Other negative effects of having too much screen time are having focus issues, anger problems, changes in the physical form of ones brain, bullying behavior and poor sleep habits to name just a few. Because my husband and I have limited our children's screen time, even from when they were very young, we have found that they can watch an entire movie without getting bored or fall asleep. Their focus and attention lasts so much longer than that of kids who have lived for years with the TV on in the background and are playing a video game at the same time.
Our kids can sit still longer as they don't need as much stimulation compared to those who have spent long periods of time being entertained by flashy screens etc. on a daily basis. No wonder we have more trouble nowadays then ever before getting a child to sit for a few minutes and learn to read a book!
Social media can be such a useful tool but we have to be aware of its potentially horrifying effects. Too many people, kids and adults alike, are seeking approval from their peers by, who liked their Instagram post or responded to their Snapchat. We have been designed as social beings and we crave social interaction. The stats prove this to us. Teen pregnancies are down but depression issues leading to suicide and drug use have skyrocketed because at the end of the day, people of all ages are lonely.
They don't want to play outside or pull out a board game. They are addicted and it can be difficult to pull back the reigns. Take baby steps and start setting a timer. If there's a full out fit when they device is turned off, and believe me, teens have full out tantrums over this too, then you need a plan ahead of time for the prescribed consequences. The addiction is real. I let my kids know ahead of time what the expectations are. For example, I'll tell my kids that they each get to pick a 20 minute show to watch on the iPad and then we are shutting it off and putting it away. If anyone has a fit when the time is over, that person will miss screen time altogether the next time.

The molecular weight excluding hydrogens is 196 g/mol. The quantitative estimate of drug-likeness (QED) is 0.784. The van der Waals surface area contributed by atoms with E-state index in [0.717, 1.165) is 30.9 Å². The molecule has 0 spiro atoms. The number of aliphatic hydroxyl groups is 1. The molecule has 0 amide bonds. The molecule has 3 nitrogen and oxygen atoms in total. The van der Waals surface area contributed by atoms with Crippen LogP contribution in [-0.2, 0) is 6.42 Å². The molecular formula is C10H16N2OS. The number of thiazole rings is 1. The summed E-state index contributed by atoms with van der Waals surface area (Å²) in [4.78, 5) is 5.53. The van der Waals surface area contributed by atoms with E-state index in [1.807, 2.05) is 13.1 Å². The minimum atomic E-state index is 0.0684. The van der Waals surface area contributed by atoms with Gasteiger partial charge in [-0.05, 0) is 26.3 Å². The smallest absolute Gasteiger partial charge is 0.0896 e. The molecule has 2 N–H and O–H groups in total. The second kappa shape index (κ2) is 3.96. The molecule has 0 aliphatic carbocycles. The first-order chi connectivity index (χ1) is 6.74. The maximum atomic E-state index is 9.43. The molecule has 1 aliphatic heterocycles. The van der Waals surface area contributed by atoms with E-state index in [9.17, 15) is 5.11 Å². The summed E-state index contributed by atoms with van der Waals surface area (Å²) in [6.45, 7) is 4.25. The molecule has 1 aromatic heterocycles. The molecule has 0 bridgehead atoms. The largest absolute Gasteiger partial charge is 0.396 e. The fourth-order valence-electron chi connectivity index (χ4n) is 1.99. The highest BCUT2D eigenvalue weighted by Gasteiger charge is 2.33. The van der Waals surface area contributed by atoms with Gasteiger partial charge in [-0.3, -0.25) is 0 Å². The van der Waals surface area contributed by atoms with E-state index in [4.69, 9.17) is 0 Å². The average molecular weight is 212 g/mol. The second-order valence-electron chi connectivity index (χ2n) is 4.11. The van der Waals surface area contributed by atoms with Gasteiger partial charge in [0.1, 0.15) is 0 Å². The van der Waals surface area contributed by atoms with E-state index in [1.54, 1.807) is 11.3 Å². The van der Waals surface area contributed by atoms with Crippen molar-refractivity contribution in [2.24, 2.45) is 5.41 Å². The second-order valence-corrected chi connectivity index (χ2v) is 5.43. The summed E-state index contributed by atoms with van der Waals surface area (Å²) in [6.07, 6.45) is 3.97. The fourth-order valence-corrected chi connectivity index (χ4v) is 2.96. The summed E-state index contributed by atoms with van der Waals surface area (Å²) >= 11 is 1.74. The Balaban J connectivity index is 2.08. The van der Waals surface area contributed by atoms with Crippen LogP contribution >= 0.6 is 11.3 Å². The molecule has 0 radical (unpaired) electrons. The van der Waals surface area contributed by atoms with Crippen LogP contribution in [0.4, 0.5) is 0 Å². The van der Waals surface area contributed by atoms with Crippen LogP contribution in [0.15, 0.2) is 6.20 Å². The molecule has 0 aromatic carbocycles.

There has to be a consequence to the negative reaction. I am all about leading by example so you'll likely have to do this for yourself too. Perhaps a peer or spouse can help hold you accountable of your goals on shrinking down your screen time use. The great thing now is most devices track the amount of screen time you've had in a day or can give you an update of the average screen time you've had daily that week.
Try using authors, Chip and Dan Heath's Multiplying Meaningful Milestones approach to meeting your goals. This will be extremely helpful if you are a gamer as you likely crave reaching or meeting the next level. For example, level 1 - decrease screen time by 10% for a week straight. Once you've successfully met that milestone you move on to achieve the next one. Level 2 - only take out your phone during your work day to check it for 5 mins during lunch break. Work your way through several celebratory moments to say, level 15 - total screen time is less than 2 hours a day for 21 days straight. In no time at all you will have successfully created a new lifestyle habit that's attainable and sustainable.
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We are glad you enjoyed the article John!
Great article – I got a little emotional when I read about your daughter taking first place… This coming from someone whos heart is very well kept in a freezer at a 27 degrees Fahrenheit.